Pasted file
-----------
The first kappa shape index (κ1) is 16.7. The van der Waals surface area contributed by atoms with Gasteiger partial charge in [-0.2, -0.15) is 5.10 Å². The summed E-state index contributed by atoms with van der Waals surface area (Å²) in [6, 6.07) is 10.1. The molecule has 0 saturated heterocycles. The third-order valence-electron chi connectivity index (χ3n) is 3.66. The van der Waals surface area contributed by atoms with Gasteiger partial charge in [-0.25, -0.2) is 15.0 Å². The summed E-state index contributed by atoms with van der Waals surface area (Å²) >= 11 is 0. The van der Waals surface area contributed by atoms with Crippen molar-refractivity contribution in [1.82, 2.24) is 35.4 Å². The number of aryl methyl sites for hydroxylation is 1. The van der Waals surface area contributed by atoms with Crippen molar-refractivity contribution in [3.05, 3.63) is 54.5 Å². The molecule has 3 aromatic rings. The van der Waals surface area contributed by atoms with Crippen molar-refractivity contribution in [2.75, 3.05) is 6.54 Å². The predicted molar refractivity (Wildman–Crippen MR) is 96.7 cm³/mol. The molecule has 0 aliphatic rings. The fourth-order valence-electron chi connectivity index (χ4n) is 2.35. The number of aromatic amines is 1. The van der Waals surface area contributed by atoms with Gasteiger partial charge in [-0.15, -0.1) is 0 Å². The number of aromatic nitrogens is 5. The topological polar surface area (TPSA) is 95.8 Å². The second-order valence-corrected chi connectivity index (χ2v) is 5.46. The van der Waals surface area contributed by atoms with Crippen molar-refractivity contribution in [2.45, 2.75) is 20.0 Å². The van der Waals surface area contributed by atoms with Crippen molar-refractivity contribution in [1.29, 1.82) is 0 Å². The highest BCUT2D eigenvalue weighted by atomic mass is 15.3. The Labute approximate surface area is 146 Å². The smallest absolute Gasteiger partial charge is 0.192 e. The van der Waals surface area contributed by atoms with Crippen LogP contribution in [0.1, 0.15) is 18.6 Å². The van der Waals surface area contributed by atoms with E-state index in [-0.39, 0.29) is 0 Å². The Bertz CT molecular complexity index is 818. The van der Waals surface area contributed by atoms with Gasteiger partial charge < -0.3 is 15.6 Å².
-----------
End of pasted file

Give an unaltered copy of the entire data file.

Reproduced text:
The first kappa shape index (κ1) is 16.7. The van der Waals surface area contributed by atoms with Gasteiger partial charge in [-0.2, -0.15) is 5.10 Å². The summed E-state index contributed by atoms with van der Waals surface area (Å²) in [6, 6.07) is 10.1. The molecule has 0 saturated heterocycles. The third-order valence-electron chi connectivity index (χ3n) is 3.66. The van der Waals surface area contributed by atoms with Gasteiger partial charge in [-0.25, -0.2) is 15.0 Å². The summed E-state index contributed by atoms with van der Waals surface area (Å²) >= 11 is 0. The van der Waals surface area contributed by atoms with Crippen molar-refractivity contribution in [1.82, 2.24) is 35.4 Å². The number of aryl methyl sites for hydroxylation is 1. The van der Waals surface area contributed by atoms with Crippen molar-refractivity contribution in [3.05, 3.63) is 54.5 Å². The molecule has 3 aromatic rings. The van der Waals surface area contributed by atoms with Crippen molar-refractivity contribution in [2.75, 3.05) is 6.54 Å². The predicted molar refractivity (Wildman–Crippen MR) is 96.7 cm³/mol. The molecule has 0 aliphatic rings. The fourth-order valence-electron chi connectivity index (χ4n) is 2.35. The number of aromatic amines is 1. The van der Waals surface area contributed by atoms with Gasteiger partial charge in [-0.15, -0.1) is 0 Å². The number of aromatic nitrogens is 5. The topological polar surface area (TPSA) is 95.8 Å². The second-order valence-corrected chi connectivity index (χ2v) is 5.46. The van der Waals surface area contributed by atoms with Crippen molar-refractivity contribution in [2.45, 2.75) is 20.0 Å². The van der Waals surface area contributed by atoms with Crippen molar-refractivity contribution in [1.29, 1.82) is 0 Å². The highest BCUT2D eigenvalue weighted by atomic mass is 15.3. The Labute approximate surface area is 146 Å². The smallest absolute Gasteiger partial charge is 0.192 e. The van der Waals surface area contributed by atoms with Crippen LogP contribution in [0.1, 0.15) is 18.6 Å². The van der Waals surface area contributed by atoms with E-state index in [-0.39, 0.29) is 0 Å². The Bertz CT molecular complexity index is 818. The van der Waals surface area contributed by atoms with Gasteiger partial charge < -0.3 is 15.6 Å².